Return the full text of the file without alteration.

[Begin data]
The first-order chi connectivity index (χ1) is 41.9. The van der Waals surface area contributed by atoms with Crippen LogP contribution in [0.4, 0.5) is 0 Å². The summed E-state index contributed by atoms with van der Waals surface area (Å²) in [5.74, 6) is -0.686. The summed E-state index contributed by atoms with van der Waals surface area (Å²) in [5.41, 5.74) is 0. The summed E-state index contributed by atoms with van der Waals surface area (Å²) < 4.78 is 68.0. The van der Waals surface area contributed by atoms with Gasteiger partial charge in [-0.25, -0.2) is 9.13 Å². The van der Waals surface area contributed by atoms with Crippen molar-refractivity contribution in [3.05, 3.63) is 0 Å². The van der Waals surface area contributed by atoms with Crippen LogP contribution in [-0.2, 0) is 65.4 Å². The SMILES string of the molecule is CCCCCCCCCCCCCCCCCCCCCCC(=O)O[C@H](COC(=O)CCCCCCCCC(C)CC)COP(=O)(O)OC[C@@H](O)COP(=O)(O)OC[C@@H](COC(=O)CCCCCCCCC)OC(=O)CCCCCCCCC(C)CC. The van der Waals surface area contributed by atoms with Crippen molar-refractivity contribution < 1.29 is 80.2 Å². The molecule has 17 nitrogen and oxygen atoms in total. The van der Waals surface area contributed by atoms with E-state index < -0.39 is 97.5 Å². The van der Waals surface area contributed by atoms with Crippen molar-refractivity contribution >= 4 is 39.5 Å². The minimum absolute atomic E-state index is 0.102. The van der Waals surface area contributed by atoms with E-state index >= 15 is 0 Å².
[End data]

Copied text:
The first-order chi connectivity index (χ1) is 41.9. The van der Waals surface area contributed by atoms with Crippen LogP contribution in [0.4, 0.5) is 0 Å². The summed E-state index contributed by atoms with van der Waals surface area (Å²) in [5.74, 6) is -0.686. The summed E-state index contributed by atoms with van der Waals surface area (Å²) in [5.41, 5.74) is 0. The summed E-state index contributed by atoms with van der Waals surface area (Å²) < 4.78 is 68.0. The van der Waals surface area contributed by atoms with Gasteiger partial charge in [-0.25, -0.2) is 9.13 Å². The van der Waals surface area contributed by atoms with Crippen molar-refractivity contribution in [3.05, 3.63) is 0 Å². The van der Waals surface area contributed by atoms with Crippen LogP contribution in [-0.2, 0) is 65.4 Å². The SMILES string of the molecule is CCCCCCCCCCCCCCCCCCCCCCC(=O)O[C@H](COC(=O)CCCCCCCCC(C)CC)COP(=O)(O)OC[C@@H](O)COP(=O)(O)OC[C@@H](COC(=O)CCCCCCCCC)OC(=O)CCCCCCCCC(C)CC. The van der Waals surface area contributed by atoms with Crippen molar-refractivity contribution < 1.29 is 80.2 Å². The molecule has 17 nitrogen and oxygen atoms in total. The van der Waals surface area contributed by atoms with E-state index < -0.39 is 97.5 Å². The van der Waals surface area contributed by atoms with Crippen molar-refractivity contribution >= 4 is 39.5 Å². The minimum absolute atomic E-state index is 0.102. The van der Waals surface area contributed by atoms with E-state index >= 15 is 0 Å².